Enterprise Tech

  1. The next Notion? Roam Research built rabid, cult-like user base for notes and within 5 weeks of turning on premium, hit $1mm ARR. I’ve been using it for last 6 mos, definitely a steep learning curve, but so powerful over time with graph connections of ideas.

  2. Great podcast with Howie Liu and the future of Low Code No Code on Openview’s Build

    What we’re really doing is creating this new layer of data-based workflows,” said Howie. “And we’re creating this application platform for teams within any company to build their own useful business process using an end user interface that feels like a spreadsheet, but is actually powered by a relational database and all of these other powerful pieces that we give you to build a useful, tailor-made application.”

  3. Advice for security startups from Guy Podjarny at Snyk. More importantly, it’s important for founders to remember their North 🌠, in Snyk’s case it was being the most developer friendly security product, from which each new offering is based on that notion. What’s your North Star and how does that help you think about the must-haves when you move to adjacent spaces.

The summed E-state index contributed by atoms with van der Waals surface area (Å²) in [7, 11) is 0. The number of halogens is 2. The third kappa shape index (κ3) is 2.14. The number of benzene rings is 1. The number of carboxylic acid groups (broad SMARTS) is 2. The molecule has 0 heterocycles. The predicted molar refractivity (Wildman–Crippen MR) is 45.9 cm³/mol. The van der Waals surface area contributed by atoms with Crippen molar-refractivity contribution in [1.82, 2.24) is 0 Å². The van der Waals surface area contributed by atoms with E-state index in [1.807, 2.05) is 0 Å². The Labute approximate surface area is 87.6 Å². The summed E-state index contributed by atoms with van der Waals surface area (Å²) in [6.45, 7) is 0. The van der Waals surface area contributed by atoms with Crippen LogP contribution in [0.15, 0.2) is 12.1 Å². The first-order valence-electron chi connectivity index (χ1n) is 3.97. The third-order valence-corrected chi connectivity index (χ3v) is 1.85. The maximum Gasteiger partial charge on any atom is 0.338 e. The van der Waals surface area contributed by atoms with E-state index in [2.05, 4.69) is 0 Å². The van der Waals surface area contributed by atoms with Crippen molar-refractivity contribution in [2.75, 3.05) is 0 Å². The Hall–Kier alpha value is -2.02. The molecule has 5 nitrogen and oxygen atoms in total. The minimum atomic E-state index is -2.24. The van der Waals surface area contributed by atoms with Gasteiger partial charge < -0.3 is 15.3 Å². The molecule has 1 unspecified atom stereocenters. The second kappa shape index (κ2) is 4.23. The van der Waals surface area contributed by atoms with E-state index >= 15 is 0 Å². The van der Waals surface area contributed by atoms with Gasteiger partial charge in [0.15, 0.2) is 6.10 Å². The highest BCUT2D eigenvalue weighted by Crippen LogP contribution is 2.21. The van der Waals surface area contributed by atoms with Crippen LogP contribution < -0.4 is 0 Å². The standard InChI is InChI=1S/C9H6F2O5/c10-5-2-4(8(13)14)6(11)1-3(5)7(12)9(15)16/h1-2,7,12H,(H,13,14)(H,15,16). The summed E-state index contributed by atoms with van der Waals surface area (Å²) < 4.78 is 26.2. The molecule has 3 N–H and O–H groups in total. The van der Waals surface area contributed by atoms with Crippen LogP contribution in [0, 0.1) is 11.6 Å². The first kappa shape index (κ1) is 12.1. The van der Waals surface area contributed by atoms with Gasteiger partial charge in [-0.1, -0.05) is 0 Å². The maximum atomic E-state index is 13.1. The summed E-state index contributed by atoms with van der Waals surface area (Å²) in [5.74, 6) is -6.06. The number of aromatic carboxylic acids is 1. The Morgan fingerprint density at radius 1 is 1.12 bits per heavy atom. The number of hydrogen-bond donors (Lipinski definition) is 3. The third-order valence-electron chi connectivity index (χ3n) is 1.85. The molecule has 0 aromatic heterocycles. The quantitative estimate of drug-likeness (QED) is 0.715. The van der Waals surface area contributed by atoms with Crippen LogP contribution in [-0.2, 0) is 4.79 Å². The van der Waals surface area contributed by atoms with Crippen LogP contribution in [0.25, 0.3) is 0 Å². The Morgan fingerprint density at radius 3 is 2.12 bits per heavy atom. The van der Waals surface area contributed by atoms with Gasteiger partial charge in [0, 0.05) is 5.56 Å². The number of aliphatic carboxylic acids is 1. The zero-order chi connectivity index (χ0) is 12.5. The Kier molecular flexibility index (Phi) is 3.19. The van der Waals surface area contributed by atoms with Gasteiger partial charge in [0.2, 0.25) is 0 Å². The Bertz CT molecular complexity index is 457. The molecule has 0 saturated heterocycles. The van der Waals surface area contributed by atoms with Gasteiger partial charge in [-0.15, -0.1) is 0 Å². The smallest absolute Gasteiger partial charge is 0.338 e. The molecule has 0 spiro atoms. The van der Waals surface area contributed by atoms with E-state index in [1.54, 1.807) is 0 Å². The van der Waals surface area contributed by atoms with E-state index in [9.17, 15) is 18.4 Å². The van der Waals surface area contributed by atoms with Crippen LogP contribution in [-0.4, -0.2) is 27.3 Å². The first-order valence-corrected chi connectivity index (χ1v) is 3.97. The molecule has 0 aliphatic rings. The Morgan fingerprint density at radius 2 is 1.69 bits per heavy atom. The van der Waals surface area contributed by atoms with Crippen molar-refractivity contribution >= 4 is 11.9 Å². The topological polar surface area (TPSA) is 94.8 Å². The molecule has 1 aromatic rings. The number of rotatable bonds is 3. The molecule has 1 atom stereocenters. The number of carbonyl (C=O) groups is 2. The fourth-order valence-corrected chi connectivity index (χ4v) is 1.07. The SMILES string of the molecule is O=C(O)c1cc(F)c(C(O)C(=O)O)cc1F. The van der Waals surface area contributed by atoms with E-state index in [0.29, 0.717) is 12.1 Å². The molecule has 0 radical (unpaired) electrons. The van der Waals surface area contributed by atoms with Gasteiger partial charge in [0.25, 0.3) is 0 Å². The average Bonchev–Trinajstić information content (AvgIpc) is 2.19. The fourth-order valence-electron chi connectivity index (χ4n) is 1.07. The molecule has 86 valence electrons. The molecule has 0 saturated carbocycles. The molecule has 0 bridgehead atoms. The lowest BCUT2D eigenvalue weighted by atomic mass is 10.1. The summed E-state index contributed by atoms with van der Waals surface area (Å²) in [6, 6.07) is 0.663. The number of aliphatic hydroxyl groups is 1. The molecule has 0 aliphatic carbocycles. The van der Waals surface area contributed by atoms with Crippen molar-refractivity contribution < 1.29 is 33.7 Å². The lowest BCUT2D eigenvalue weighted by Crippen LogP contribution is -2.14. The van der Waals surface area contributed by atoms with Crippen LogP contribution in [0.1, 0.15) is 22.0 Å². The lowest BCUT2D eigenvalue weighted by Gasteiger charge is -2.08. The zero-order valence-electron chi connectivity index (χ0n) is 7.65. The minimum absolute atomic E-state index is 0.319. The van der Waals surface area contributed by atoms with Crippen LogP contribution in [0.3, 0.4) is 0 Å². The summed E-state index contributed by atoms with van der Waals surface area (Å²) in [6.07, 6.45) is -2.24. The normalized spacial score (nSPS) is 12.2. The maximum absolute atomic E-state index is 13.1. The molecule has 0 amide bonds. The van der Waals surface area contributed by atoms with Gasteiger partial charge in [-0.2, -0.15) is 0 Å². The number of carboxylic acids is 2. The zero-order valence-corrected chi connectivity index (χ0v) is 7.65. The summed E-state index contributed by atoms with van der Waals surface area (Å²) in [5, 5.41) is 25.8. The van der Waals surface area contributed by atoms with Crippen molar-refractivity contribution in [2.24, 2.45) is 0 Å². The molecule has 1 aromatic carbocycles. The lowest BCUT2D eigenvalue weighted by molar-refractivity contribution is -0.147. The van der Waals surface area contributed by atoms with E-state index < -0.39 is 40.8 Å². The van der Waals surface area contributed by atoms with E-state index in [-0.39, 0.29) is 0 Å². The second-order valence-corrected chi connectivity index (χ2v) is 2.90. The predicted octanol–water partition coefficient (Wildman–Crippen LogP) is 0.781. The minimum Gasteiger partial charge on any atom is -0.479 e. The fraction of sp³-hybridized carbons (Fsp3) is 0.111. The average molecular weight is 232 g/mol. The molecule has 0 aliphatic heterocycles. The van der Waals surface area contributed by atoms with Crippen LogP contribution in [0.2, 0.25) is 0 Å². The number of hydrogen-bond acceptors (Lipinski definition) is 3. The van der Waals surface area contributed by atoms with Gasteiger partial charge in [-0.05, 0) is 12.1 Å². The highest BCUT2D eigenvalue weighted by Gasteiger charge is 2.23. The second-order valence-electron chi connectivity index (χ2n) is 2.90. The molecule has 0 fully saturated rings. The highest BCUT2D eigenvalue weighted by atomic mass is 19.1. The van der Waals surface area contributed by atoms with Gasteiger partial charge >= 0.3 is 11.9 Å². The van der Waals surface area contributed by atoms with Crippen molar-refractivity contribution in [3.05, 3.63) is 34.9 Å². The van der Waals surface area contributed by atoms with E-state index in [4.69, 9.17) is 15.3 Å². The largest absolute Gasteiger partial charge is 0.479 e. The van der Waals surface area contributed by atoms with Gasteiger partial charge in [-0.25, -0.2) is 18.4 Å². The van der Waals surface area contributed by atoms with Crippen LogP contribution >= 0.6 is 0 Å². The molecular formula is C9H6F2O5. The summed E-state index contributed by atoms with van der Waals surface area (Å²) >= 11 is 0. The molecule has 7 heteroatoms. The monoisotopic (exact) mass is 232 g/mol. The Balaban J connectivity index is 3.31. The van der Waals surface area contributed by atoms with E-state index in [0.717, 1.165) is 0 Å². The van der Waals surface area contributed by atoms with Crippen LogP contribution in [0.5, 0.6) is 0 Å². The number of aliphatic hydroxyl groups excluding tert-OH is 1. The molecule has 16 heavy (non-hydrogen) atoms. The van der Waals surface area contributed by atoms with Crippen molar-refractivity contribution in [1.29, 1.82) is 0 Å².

4. Great read from Stephen O’Grady on RedMonk and Google’s strategy with BigQuery (offered cross platform) where he asks if Google is going for the “middleware” play since behind AWS…

    But it seems equally plausible that Anthos and BigQuery are merely the first manifestation of a fundamentally new approach for Google. For years, would be challengers, armed only with largely similar offerings, dutifully charged up the hill that was an incumbent AWS operating at velocity in its core market. Most were cut down. Google, in particular, never seemed to benefit from this approach.

  5. Gartner’s updated cloud spending forecast as of July 23

    The worldwide public cloud services market is forecast to grow 6.3% in 2020 to total $257.9 billion, up from $242.7 billion in 2019, according to Gartner, Inc.

    Desktop as a service (DaaS) is expected to have the most significant growth in 2020, increasing 95.4% to $1.2 billion. DaaS offers an inexpensive option for enterprises that are supporting the surge of remote workers and their need to securely access enterprise applications from multiple devices and locations.

  6. 👇🏼💯used to be Microsoft, then Google, and now Amazon…And as a FYI, if you’re an infrastructure company, don’t come to me and tell me AWS will be one of your acquirers - they are cheap and won’t pay up in the cloud space, only pay up for consumer cos like Ring…

    From the WSJ article":

    When Amazon.com venture-capital fund invested in DefinedCrowd Corp., it gained access to the technology startup’s finances and other confidential information.

    Nearly four years later, in April, Amazon’s cloud-computing unit launched an artificial-intelligence product that does almost exactly what DefinedCrowd does, said DefinedCrowd founder and Chief Executive Daniela Braga.